How to Write a Limerick

Here's an easy guide to how to write a limerick, with examples and prompts. For more writing ideas, be sure to join our free email group.

What's a limerick?

A limerick is a poetic form that can be particularly fun to read and write. Limericks are often humorous, and sometimes mean-spirited or racy.

Limericks consist of five lines. The rhyme scheme is aabba. In other words, Lines One, Two, and Five all rhyme with each other, and Lines Three and Four rhyme with each other (in some limericks, Lines One and Five end with the same word and rhyme with Line Two).

Here's an example of a classic limerick by Edward Lear, where the first and last lines rhyme:

There was a Young Lady whose eyes,
Were unique as to colour and size;
When she opened them wide,
People all turned aside,
And started away in surprise.

Here's another example by Lear, where the first and last lines end with the same word:

There was an Old Person of Dover,
Who rushed through a field of blue Clover;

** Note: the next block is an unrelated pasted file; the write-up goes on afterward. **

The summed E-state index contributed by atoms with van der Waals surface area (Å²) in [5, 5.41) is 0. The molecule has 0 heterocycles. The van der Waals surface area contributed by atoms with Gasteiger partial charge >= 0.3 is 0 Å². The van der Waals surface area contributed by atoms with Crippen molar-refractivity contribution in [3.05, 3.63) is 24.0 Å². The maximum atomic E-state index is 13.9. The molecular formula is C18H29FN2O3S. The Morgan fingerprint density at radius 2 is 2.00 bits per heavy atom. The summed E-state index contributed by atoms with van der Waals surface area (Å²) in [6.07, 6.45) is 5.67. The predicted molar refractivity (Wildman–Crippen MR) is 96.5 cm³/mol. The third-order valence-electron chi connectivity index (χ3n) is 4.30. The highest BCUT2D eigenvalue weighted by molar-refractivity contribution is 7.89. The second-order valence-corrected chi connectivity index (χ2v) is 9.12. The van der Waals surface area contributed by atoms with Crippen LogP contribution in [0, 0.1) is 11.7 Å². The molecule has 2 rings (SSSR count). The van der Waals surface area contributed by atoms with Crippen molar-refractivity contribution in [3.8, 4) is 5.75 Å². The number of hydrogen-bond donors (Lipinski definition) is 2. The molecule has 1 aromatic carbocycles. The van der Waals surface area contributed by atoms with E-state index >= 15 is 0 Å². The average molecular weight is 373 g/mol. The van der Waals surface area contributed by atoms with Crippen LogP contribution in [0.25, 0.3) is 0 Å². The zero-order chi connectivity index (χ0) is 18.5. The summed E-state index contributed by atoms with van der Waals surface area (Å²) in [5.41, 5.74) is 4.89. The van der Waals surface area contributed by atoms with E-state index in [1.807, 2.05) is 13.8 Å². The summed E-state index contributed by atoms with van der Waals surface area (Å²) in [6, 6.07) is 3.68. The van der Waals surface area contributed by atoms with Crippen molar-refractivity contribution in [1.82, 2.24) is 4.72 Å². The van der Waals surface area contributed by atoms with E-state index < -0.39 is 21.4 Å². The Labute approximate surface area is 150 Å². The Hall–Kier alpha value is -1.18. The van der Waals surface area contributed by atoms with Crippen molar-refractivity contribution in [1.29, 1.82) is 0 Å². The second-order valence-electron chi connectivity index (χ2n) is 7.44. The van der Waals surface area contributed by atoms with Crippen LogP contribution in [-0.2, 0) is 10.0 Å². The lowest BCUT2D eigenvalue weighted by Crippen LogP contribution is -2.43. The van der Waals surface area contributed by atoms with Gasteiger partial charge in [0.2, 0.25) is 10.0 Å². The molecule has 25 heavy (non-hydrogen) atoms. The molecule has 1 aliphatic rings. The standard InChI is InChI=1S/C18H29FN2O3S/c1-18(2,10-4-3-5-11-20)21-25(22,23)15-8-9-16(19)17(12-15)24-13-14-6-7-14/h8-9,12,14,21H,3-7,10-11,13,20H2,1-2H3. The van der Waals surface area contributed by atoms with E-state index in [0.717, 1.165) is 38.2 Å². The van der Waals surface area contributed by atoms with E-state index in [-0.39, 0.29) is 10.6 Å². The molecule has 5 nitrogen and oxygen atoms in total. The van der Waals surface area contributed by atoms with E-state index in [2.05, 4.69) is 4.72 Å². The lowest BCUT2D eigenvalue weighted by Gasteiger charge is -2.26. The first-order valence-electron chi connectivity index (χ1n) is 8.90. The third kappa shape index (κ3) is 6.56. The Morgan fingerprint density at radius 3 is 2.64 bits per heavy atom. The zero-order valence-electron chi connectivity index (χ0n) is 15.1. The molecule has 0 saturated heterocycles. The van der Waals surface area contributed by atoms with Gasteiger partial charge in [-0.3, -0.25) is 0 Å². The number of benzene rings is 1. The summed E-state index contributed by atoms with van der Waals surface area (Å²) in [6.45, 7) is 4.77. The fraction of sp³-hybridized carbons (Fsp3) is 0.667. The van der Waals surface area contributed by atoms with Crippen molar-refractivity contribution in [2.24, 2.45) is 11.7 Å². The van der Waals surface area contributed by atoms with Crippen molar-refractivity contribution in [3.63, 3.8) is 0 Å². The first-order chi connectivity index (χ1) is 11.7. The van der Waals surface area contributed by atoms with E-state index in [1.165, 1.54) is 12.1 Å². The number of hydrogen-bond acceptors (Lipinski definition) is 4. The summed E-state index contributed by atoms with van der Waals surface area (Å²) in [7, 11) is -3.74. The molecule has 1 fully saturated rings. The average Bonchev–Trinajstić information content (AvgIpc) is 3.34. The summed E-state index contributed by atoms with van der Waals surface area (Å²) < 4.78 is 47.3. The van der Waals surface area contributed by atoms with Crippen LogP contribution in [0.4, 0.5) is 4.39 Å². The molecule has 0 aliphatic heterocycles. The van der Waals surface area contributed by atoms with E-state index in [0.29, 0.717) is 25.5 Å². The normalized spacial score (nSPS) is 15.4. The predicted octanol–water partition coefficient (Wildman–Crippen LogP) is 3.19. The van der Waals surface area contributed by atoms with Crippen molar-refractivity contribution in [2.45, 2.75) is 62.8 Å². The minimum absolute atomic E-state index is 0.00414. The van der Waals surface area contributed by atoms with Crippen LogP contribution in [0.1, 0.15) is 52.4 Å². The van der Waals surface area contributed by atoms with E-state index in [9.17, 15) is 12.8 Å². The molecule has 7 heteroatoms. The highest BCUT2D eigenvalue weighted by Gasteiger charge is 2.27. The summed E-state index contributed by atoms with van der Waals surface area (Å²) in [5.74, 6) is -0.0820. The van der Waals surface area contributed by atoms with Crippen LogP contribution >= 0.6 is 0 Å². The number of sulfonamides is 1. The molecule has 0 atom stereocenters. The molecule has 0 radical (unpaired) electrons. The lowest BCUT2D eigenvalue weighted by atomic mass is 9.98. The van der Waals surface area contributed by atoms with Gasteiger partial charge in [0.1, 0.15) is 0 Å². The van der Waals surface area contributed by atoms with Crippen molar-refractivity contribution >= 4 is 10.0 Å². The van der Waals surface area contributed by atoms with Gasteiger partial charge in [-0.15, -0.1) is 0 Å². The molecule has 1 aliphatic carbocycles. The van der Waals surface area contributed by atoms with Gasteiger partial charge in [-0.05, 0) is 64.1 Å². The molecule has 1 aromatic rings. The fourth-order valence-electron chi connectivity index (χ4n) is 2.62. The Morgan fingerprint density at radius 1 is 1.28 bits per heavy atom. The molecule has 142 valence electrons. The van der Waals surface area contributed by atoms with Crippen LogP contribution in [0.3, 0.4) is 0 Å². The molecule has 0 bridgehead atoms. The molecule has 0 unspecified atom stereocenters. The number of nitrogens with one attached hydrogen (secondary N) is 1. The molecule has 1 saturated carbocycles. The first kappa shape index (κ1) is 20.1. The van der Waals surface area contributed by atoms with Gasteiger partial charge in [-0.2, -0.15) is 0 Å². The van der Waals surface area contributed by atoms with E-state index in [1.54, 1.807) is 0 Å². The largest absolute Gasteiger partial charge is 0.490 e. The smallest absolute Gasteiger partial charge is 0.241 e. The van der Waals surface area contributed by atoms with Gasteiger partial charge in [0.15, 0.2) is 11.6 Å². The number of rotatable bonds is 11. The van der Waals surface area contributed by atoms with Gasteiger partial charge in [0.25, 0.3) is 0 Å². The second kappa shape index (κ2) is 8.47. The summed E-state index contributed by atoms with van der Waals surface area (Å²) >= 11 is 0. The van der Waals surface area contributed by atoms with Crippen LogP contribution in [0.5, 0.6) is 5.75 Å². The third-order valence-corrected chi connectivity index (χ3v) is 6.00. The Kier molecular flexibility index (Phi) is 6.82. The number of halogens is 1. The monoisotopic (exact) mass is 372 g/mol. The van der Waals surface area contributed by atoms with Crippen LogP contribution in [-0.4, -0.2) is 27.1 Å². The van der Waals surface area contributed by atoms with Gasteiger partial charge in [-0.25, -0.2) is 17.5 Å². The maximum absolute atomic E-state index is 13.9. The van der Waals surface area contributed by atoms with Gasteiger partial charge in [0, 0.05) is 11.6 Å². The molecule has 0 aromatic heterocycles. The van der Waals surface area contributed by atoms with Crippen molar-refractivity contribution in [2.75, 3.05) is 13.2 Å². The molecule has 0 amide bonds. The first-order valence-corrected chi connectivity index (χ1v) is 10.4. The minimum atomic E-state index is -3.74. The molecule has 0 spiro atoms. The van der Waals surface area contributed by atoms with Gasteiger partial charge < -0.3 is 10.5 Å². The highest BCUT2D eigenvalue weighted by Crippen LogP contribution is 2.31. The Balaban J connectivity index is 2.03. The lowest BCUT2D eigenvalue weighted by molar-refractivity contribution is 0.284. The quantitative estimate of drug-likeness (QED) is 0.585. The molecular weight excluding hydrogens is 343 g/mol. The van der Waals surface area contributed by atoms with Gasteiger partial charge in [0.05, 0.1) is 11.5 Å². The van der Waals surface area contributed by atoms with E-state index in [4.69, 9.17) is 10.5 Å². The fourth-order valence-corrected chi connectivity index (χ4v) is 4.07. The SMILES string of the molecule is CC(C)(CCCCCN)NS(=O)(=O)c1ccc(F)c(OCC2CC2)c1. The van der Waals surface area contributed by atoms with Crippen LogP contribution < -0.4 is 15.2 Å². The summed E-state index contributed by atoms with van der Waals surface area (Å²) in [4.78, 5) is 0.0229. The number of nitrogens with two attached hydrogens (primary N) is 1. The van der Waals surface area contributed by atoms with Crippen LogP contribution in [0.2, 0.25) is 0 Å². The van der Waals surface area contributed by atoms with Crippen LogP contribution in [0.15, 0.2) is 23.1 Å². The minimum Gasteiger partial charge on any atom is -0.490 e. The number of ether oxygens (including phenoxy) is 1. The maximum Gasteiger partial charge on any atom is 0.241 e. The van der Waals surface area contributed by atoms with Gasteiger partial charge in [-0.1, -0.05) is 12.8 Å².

But some very large bees,
Stung his nose and his knees,
So he very soon went back to Dover.

The typical rhythm of a limerick is like this:

bah-BAH bah-bah-BAH bah-bah-BAH
bah-BAH bah-bah-BAH bah-bah-BAH
bah-BAH bah-bah-BAH
bah-BAH bah-bah-BAH
bah-BAH bah-bah-BAH bah-bah-BAH

How to write a limerick - prompts

Ready to try some limericks of your own? Here are some first lines you can use to get you started if you want.

  • He was an unusual boy

  • There once was a very old dog

  • A beautiful girl in my town

  • There was a young woman whose head

  • Two poets who couldn't agree

How to write a limerick: more ideas

1) Get into the rhythm: Start by reading a limerick out loud several times until you have the rhythm in your head.

2) Think of a punchline: Many limericks end with a twist or punchline, like a joke. It might be easier to write the last line of your poem first. Then you can write the rest of the poem to build towards that final line.

3) Introduce a character: Classic limericks often start with a person, and sometimes a place. For example, "There once was a woman from Spain..."

4) Be playful: Many limericks are funny, silly or surreal—that's part of the tradition. Bonus points if you include a pun!

Try your hand at more types of poems!

Learn how to write...



Acrostic poems


Narrative poems


Blank verse